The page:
Also, wearing clothes that symbolize athleticism may make you think of yourself as more athletic. Researchers Hajo Adam, Ph.D., and Adam Galinsky, Ph.D., coined the term enclothed cognition to describe the influence that clothing can exert on your state of mind. In one study, the team showed that wearing a white coat they described as a doctor’s coat actually made people more attentive. In contrast, just seeing the coat or wearing it but believing it belonged to a painter didn’t have the same effect. In much the same way, slipping into yoga pants, hiking shorts or a cycling jersey may help you perceive yourself as stronger and fitter.

5. Stage the scene.

Environmental props are another way to reinforce your identity as an exerciser. A water bottle on the kitchen counter or yoga mat in the corner serves as a silent reminder of your last (or next) exercise session.

Along the same lines, “a fitness magazine on your coffee table can promote a healthy lifestyle,” says Franklin Antoian, a certified personal trainer and founder of iBodyFit.com. “It’s always within reach and almost calling you to read it, even if only for a few minutes to learn a quick tip.” Aside from what’s inside the periodicals, designers arrange magazine covers to be attention-grabbing, so they’re high-impact visual cues, and the novelty of new issues keeps them from losing their impact over time.

6. Post, tweet, share.

Put all that time you spend on social media to constructive use. “Post regularly on social media about how great it felt to begin your day with a five-mile run, a yoga class, or a bike ride to the next town over,” says Rothschild. “If possible, include a photo or short video. You’ll be known for your love of fitness and maybe even get invited to join group activities, runs, or rides.”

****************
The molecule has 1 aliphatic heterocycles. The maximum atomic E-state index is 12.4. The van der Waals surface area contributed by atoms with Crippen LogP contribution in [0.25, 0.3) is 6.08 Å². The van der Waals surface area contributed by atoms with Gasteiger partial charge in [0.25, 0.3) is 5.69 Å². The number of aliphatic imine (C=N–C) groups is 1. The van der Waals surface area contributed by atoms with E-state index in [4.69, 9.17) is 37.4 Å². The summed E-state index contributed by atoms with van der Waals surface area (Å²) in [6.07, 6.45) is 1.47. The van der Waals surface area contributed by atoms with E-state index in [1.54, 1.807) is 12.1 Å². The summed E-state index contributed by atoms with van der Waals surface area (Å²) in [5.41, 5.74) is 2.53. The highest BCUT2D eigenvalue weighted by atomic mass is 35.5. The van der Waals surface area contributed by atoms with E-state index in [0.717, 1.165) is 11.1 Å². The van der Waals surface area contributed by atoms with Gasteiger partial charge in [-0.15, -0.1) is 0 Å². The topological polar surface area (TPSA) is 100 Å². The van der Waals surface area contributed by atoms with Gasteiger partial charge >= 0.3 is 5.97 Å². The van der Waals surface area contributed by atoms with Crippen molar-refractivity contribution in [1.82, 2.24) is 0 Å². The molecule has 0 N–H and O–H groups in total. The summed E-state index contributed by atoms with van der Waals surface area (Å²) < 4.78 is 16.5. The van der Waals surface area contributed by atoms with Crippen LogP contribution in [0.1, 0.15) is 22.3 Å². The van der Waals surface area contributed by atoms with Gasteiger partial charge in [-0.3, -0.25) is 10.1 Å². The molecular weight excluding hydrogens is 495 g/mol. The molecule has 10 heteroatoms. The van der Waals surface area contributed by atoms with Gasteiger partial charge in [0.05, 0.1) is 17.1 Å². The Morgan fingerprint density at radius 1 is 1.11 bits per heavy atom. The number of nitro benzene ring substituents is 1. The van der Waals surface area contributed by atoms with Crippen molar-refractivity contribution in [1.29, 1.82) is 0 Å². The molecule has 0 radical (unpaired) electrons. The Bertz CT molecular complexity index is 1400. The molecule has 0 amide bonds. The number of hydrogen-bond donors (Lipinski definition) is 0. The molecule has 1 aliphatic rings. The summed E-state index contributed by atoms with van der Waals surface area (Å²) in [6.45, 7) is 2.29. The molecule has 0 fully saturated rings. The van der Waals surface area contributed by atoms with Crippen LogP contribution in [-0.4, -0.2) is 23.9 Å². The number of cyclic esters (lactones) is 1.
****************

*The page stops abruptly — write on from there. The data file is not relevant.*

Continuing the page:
Play an active role in Facebook groups or other online communities devoted to your favorite activity. Leave comments on fitness blogs, or start one of your own. By joining a community of exercisers, you become one of them—not only in their estimation, but also in your own.

7. Mix business and pleasure.

To underscore how important exercise is to you, consider making it part of your professional identity, even if you don’t work in the fitness field. As an example, I recently added the phrase “avid walker” to my Twitter profile. For anyone who scans my tweets or reads my blog, the fact that I love walking for fitness and inspiration is no secret. Yet it still felt like a meaningful move.

Nickie Robinson, a publicist and president of GoodGirlPR, has taken the approach a step further. “After having a baby, losing the baby weight was quite difficult,” she says. “I decided that if I started to brand myself as #fitpublicist, I would have more of an incentive to be consistent with my workouts. Why? People are paying attention.” Although Robinson had never exercised consistently as an adult, dance workouts and weight training are now regular parts of her routine. That’s not surprising: When you add “exerciser” to your identity at work as well as at home, you double your opportunities for self-persuasion.

8. Become a racer.

Yes, it's just another “-er” word, but it’s an extra-powerful one. Training for a race is a bold declaration that you’re not only getting off the couch, you’re actively reaching toward a goal.

“If you are new to running and want to get a solid start, run a 5K race,” advises Martise Moore, a running coach and founder of GreenRunner. “At 3.1 miles, a 5K is one of the shortest road races out there, but it’s long enough to be a real challenge and set you up for active achievement.”

Afterward, share photos of the event on social media. Wear your event T-shirt around town, and talk about how much fun it was. Let others know you’re the kind of committed exerciser who trains for and participates in races, and you’ll start to believe it yourself.

Linda Wasmer Andrews is a health and psychology writer as well as an avid walker. Follow her on Facebook.